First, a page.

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  • Topeka relocation subsidy isn’t working

    Topeka relocation subsidy isn’t working0

    Shawnee County residents have paid a maximum of $900,000 since 2019 for the Choose Topeka program incentivizing 70 workers thus far to move to the area. But between 2019 and 2021, Shawnee County lost 1,182 residents through net domestic migration – that’s almost 17 times as many workers as the relocation subsidy has brought in.

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  • Kansas families are losing $8,700 annually from inflation

    Kansas families are losing $8,700 annually from inflation0

    Trillions in government spending and a supply chain crisis stemming from factors like energy production restrictions and businesses closed during COVID-19 lockdowns are costing Kansas families $8,700 annually in higher costs for food, energy, transportation, and housing due to inflation. The estimated annual cost comes from the Congressional Joint Economic Committee and estimates inflation rates

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  • In one month, 25,000 Kansans quit job hunting

    In one month, 25,000 Kansans quit job hunting0

    The Kansas labor market is in dire straits. According to the September jobs report, the state lost private-sector jobs. To make matters worse, 25,000 Kansans left the labor force stopping their job hunt altogether. The state’s new unemployment rate appears lower but is not moving in the right direction. After losing 124,000 private-sector jobs in

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  • COVID Survey: Small businesses fighting for survival in Kansas

    COVID Survey: Small businesses fighting for survival in Kansas0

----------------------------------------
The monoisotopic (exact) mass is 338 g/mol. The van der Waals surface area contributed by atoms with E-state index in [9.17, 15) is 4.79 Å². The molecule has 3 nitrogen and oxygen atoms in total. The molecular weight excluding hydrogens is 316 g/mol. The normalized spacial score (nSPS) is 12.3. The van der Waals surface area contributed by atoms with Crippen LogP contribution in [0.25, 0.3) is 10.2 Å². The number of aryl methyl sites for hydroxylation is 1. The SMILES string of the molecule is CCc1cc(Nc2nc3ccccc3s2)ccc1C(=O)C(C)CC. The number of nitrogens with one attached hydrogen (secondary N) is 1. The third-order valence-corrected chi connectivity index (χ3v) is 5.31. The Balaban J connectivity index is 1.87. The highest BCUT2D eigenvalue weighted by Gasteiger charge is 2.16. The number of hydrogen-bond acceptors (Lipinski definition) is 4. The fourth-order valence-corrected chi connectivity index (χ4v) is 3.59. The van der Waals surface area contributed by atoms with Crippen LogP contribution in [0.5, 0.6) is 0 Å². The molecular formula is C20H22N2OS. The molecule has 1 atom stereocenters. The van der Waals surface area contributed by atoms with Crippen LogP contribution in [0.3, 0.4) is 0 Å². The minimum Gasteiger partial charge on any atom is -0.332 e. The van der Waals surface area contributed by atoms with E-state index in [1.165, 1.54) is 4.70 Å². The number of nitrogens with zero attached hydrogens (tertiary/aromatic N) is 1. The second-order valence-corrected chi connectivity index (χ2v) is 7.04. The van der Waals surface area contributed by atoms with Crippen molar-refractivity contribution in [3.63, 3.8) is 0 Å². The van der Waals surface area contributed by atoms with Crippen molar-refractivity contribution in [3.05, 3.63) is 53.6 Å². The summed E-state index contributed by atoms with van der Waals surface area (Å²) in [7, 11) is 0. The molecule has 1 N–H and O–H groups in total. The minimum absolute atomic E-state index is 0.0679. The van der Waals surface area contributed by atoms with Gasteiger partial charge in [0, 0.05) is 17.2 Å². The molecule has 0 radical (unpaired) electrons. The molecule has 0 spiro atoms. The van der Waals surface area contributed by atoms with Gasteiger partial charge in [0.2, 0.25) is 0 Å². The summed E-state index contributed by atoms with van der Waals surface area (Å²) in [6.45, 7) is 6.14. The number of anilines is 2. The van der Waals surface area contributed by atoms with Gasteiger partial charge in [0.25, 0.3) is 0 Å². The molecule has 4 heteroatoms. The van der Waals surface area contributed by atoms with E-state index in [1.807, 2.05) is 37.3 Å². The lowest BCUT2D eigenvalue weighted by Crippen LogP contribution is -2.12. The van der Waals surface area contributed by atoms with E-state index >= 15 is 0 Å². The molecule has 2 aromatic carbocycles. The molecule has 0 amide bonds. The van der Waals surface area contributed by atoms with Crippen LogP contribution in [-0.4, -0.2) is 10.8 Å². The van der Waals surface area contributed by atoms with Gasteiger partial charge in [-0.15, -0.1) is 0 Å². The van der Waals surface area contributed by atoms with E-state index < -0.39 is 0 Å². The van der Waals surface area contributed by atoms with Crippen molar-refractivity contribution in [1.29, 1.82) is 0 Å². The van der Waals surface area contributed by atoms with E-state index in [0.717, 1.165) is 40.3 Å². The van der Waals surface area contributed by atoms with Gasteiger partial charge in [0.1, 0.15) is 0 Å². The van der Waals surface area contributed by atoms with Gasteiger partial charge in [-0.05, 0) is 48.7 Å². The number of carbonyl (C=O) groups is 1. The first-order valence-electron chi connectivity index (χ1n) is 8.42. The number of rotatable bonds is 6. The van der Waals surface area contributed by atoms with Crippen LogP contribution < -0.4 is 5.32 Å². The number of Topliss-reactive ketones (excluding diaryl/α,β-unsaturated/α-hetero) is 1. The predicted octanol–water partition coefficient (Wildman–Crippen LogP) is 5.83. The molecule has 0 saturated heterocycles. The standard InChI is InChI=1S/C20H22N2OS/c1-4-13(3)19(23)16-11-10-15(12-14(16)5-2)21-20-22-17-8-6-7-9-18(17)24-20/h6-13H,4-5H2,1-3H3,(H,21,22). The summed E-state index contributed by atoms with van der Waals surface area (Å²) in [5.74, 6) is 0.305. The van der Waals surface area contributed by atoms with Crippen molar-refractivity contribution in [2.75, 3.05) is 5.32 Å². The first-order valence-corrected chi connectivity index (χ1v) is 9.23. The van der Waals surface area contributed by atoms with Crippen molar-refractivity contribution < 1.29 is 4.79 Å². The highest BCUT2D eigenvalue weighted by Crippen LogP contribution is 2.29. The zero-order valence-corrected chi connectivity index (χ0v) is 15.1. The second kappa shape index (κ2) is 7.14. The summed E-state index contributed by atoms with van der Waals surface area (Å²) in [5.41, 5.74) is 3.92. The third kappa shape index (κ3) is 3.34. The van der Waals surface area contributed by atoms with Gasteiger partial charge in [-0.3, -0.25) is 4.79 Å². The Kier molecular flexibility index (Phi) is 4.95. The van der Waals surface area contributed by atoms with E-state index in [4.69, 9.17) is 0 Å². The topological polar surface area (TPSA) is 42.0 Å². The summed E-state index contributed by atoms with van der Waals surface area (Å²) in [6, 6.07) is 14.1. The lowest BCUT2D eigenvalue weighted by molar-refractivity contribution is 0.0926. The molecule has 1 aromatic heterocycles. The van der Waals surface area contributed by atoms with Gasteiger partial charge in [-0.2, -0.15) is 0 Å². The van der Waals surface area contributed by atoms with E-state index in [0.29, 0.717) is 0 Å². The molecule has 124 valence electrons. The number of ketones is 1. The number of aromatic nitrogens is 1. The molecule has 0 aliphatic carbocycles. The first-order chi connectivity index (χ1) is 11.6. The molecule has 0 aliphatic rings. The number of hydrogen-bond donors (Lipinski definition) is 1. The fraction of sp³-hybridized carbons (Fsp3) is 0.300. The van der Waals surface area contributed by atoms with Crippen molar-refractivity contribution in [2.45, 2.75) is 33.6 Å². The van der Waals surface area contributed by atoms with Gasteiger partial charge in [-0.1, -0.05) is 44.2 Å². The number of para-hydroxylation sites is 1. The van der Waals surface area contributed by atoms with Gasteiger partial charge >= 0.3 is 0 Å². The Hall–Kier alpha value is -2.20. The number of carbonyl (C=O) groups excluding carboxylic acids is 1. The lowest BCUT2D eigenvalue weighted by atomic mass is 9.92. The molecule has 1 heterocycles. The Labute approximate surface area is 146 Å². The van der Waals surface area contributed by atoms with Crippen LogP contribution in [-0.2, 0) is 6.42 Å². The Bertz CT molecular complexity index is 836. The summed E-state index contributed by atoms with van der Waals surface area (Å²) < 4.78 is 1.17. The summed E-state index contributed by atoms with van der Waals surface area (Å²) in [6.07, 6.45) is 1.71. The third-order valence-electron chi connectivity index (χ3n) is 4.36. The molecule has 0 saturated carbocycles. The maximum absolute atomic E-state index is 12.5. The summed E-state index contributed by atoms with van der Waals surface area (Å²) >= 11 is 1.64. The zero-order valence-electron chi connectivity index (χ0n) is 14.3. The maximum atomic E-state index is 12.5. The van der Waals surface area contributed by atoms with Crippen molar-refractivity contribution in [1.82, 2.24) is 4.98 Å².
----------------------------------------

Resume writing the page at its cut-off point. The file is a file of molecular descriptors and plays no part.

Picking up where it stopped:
“Exhausting financial resources before I can revive my business” “Customers are too scared to come out of their house” “Employees are not going to work because they can make more money on unemployment” These quotes from small business owners show their extreme frustration operating in today’s COVID environment. Findings from a COVID survey reveal many

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  • Government policy Kansans need to combat COVID-19

    Government policy Kansans need to combat COVID-190

    There’s been a flurry of government action to keep up with the rapidly changing COVID-19 outbreak. Action is certainly needed and great care should be taken to balance stopping the spread of the virus while limiting lasting negative economic or constitutional impacts. Governor Kelly has already taken some steps towards that end such as and

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  • Kansas media spins job growth

    Kansas media spins job growth0

    Kansas is on track to gain fewer than 4,000 private sector jobs this year. For context, that is the 2nd slowest yearly growth since The Great Recession ended in 2009. What’s worse, is that most Kansans media outlets willfully ignore this fact.  Instead, since Governor Kelly has been in office, the media reports rosy and

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